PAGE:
This is a free edition of Brooklyn, Everywhere, a newsletter where I ponder the many meanings of gentrification, and what we lose in our relentless pursuit of “the American dream.” Sign up here to get it in your inbox. For access to all editions of the newsletter, including subscriber-only exclusives, subscribe to The Atlantic.

Past editions I’ve enjoyed include: And Just Like That... Is A Mirror Image of the New NYC, On Gentrification of Self: An Ode to Jeremy Strong, and America's Inside Voice.

It’s the close of Women’s History Month—yay! Three more days left to be relevant in the cultural conversation! I can’t imagine that anyone wants to read another “hot take” on the slap heard ’round the world at last night’s Oscars, nor do I want to write one. But there were some excellent moments for women that I don’t want to have overshadowed by this icky moment between two men. These are five standouts for me:

  1. Three women were hosts! Including two Black women! From a visibility standpoint, last night put women at the forefront of the show with Amy Schumer, Wanda Sykes, and Regina Hall taking up hosting duties with aplomb. Of course, women were then awarded only 10 of the 43 awards given out on air, our worst presence in four years. But we hosted!
  2. Ariana DeBose broke two, too-long-held barriers. Whatever your feelings about West Side Story—and mine, about whether this musical, regardless of how it is cast, is necessary or appropriate in 2022, are complicated —there is no denying Ariana DeBose, who won the Best Supporting Actress Oscar. In doing so, she broke open a door that had been previously closed to Afro Latinas and queer women of color. As she said in her acceptance speech, “To anybody who’s ever questioned your identity ever, ever, ever, or you find yourself living in the gray spaces, I promise you this: There is indeed a place for us.” I hate the phrasing “becomes the first,” because it quietly says that no one had previously “been enough,” instead of putting the onus on the rarity of meaty roles for such artists, the bias that exists in casting and the historical bias of the institution—in this case, the Academy—that acts as a gatekeeper. So, I don’t believe we should applaud institutions for “firsts” anymore.
    We should center these moments on the talent and commitment to craft that artists like DeBose need to secure these roles and win these honors. I hope that this leads to us seeing this Boricua dynamo and other Afro Latines and queer women of color cast in more roles that are not just written for them and their backgrounds. Better yet, I hope we see more films and shows with narratives that showcase their tremendous talents and are inclusive of their personal stories.
  3. After a bad “feminist” moment, Jane Campion wins Best Director, becoming only the third woman to ever do so. Earlier this month, I wrote a piece on womanism versus feminism. Some of you asked whether what I was suggesting was merely a rebranding. It is not. One of the crucial differences, I argued, is that feminism is centered on a patriarchal hierarchy, whereas womanism is centered on creating a world that enhances a woman’s lived experience. A day or so later, Jane Campion illustrated exactly the difference when, after winning for best director at the Critics’ Choice Awards, she called out to the Williams sisters (who were also on the circuit for the film about their father, King Richard). After marveling at their careers, she moments later added, “Venus and Serena, you’re such marvels. However, you don’t play against the guys, like I have to.”  This need to diminish other woman’s struggles—particularly the struggles of women of color—in order to highlight the extent of one’s own struggles and accomplishment was a Peak White Feminism Moment™.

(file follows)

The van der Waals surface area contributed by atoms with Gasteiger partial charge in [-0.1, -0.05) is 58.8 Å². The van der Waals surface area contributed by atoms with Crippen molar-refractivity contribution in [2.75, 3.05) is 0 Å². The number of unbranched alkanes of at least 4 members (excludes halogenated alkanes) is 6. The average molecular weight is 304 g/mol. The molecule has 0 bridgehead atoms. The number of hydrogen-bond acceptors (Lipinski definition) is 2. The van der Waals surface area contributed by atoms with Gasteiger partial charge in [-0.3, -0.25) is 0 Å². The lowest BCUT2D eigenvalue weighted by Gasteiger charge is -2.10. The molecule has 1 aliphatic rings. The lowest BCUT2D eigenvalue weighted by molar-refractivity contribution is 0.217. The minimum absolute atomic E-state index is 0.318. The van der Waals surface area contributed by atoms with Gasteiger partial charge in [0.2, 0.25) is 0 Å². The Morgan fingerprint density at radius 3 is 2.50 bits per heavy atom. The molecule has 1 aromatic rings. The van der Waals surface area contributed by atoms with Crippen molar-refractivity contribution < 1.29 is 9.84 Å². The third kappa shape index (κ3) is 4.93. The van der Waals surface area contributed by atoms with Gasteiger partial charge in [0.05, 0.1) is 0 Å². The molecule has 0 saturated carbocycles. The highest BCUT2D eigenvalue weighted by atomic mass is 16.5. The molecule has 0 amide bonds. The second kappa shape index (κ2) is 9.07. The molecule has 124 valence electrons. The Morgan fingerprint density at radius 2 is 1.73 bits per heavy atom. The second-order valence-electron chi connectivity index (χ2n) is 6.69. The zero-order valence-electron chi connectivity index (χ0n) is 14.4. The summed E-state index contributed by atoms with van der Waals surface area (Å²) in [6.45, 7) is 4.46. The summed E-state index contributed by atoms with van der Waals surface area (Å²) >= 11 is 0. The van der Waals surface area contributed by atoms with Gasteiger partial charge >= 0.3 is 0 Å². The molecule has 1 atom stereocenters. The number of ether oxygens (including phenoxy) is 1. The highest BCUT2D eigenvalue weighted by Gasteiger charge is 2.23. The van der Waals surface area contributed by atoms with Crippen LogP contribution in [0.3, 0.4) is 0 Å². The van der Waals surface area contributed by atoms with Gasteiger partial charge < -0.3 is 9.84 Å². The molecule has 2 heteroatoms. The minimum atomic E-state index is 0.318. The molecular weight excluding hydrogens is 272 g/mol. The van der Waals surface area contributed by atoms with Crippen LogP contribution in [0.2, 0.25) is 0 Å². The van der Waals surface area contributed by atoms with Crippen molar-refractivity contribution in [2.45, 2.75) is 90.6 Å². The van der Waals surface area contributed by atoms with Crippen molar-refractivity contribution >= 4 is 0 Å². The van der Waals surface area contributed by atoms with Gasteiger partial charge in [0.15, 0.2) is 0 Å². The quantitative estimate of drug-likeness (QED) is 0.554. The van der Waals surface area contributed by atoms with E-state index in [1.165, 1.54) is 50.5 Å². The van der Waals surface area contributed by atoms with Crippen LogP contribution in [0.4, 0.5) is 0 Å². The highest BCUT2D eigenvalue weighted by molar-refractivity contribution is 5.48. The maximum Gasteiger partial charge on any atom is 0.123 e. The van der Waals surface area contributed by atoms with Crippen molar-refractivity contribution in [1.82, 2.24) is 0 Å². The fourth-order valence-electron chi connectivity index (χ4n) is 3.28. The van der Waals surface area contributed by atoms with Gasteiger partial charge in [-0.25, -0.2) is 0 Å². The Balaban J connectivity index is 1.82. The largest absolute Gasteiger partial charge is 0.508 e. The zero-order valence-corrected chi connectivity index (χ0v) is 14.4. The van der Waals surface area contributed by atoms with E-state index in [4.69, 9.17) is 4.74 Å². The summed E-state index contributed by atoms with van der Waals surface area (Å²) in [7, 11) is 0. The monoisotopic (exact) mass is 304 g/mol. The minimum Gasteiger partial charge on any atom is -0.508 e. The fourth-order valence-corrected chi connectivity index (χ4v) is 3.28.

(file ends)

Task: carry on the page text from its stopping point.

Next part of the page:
But Campion later apologized, and I was delighted to see her win again last night for her remarkable film The Power of the Dog. It is appalling but true that only three women have won Best Director, and only seven women have been nominated (Campion twice). I sadly (or maybe cynically) don’t suspect last night’s award will lead to a massive change, but one can hope.
  4. Lady Gaga and Liza Minnelli reminded us of the importance of  intergenerational ties. We live in an ageist society with declining levels of intergenerational relationships, and this was only exacerbated by COVID-19. Too often our culture ignores older people. And yet, so many of us in America—particularly women—are or soon will be dealing with elder care, and have important adults in our lives living in decline. So, with this in mind, I found Lady Gaga, 36, and Liza Minnelli, 76, announcing the Best Picture nominees to be an exemplary moment of how to welcome our aging loved ones’ participation in our culture, while honoring and celebrating them, with dignity and style.
  5. The Best Picture winner was directed by a woman. In the entire history of the Academy Awards, 18 Best Picture nominees were directed by women. Last night, when CODA—which is about the hearing child of deaf parents wanting to become a singer—won the honor, Sian Heder became only one of  three female directors to hit this milestone. Cheers to Sian and all the women who shined last night, way beyond the red carpet.

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